After an intensive three-year hunt through the genome, medical researchers have pinpointed mutations that leads to drug resistance and relapse in the most common type of childhood cancer—the first time anyone has linked the disease's reemergence to specific genetic anomalies.
The discovery, co-lead by William L. Carroll, MD, director of NYU Langone Medical Center's Cancer Institute, is reported in a study published online February 3, 2013, in Nature Genetics.
"There has been no progress in curing children who relapse, in spite of giving them very high doses of chemotherapy and bone marrow transplants," said Dr. Carroll.
The discovery suggests how scientists may be able to thwart a dangerous form of acute lymphoblastic leukemia, a rapidly progressing blood-borne cancer that strikes about 6,000 people in the United States every year and accounts for more than one in four pediatric cancers. Eventually, such information could help doctors detect the early emergence of chemotherapy-resistant leukemia cells in patients and switch to a different treatment strategy before the disease can fully reassert itself.
In acute lymphoblastic leukemia, abbreviated ALL, the body's bone marrow produces an abnormally large number of lymphocytes, or white blood cells. Improved treatments have increased the overall cure rate to roughly 80 percent. But Dr. Carroll says the prognosis is especially dire for some 20 percent of patients who relapse.
Medical researchers have suspected that the reemergence of disease could be due to drug resistance, but previous efforts had not uncovered any definitive pathway. For the new study, led by Dr. Carroll and graduate student Julia Meyer, researchers at five U.S. institutions spent three years analyzing multiple bone marrow samples from pediatric ALL patients for more clues to the disease's progression.
With the help of the Children's Oncology Group, a multi-institutional clinical trials consortium supported by the National Cancer Institute, the researchers analyzed the entire transcriptome—or the full sequence of RNA —from 10 children with pediatric B lymphoblastic leukemia, the most common subtype of ALL. RNA is an essential intermediary in the cellular process that uses DNA blueprints to assemble specific proteins, thus a leukemia transcriptome gives researchers a view of all active genes within the cancerous cells.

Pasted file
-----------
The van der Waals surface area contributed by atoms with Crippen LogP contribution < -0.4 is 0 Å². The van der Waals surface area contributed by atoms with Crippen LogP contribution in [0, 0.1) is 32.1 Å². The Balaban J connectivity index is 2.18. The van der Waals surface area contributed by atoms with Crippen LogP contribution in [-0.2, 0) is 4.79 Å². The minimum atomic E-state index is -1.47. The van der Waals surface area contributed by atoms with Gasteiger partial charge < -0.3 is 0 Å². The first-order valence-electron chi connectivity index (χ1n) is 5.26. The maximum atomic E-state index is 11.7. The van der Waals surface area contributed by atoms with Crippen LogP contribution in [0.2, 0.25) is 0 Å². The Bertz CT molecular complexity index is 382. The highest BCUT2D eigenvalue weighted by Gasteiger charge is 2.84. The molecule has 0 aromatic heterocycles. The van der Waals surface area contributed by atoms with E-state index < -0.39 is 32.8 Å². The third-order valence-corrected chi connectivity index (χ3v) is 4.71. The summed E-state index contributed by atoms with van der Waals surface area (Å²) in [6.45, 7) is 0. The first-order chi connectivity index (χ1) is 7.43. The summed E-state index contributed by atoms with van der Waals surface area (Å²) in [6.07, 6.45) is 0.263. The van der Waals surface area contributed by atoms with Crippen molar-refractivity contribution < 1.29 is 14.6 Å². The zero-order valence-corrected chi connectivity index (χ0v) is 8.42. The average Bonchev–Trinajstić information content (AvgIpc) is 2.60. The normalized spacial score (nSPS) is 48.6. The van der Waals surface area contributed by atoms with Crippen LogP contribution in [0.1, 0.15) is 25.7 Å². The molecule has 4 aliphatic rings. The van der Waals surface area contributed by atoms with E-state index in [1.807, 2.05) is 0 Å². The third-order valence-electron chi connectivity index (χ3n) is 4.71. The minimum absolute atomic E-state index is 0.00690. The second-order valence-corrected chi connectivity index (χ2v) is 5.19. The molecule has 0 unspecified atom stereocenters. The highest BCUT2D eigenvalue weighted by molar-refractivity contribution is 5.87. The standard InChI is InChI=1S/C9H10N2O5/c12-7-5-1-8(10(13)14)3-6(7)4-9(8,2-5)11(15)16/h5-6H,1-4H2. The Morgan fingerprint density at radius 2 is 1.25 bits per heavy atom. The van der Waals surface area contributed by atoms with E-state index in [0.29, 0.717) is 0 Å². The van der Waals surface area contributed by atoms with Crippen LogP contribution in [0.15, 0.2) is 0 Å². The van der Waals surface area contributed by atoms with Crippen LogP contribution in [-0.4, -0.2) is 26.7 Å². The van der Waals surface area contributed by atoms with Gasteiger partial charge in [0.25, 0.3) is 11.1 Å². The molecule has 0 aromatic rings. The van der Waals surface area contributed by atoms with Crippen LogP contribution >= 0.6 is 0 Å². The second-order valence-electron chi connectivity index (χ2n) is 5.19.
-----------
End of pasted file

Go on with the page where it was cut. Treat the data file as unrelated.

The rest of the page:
For each patient, the team pieced together a complete sequence of RNA extracted from the bone marrow at three time points: at diagnosis, during remission, and upon relapse some months or years later. All told, the project required the researchers to sequence, or spell out, 100 billion letters of RNA. By comparing the before and after sequences, the team found that each patient had acquired between one and six mutations that changed the genetic code over the course of the disease. In some cases researchers were able to detect these mutations in a very small subset (0.01 percent) of the tissue samples at diagnosis so that these cells likely expanded because their drug resistant properties provided the leukemia cells with a survival advantage.
In all, the team documented 20 relapse-specific mutations—none of which had previously been implicated in ALL recurrences. Intriguingly, two patients harbored a mutation in the same gene, NT5C2, which encodes a protein that normally regulates some building blocks used to construct DNA but also can degrade an important class of drugs called purine analogues used in ALL therapy.
When the researchers fully sequenced the NT5C2 gene in 61 other cases in which pediatric ALL patients had relapsed, they found five more mutations that altered the gene's coding region. Further experiments suggested that these NT5C2 mutations all increased the protein's enzymatic activity, making the cancer cells more resistant to a chemotherapy treatment designed to force the cells to kill themselves. All seven patients with NT5C2 mutations relapsed within three years of the initial diagnosis—an early, particularly hard-to-treat re-emergence likely mediated by the drug resistance.
Armed with the new knowledge, Dr. Carroll says doctors may be better equipped to identify patients likely to relapse. "We plan to test the feasibility of screening patients during therapy using sophisticated sequencing technology to pick up low-level mutations in NT5C2 and other genes indicating that a mutant clone is growing," he says. His team is researching whether that advance warning could allow doctors to administer separate drugs to beat back the cancer cells, and is also working on a strategy to directly inhibit the mutant enzyme.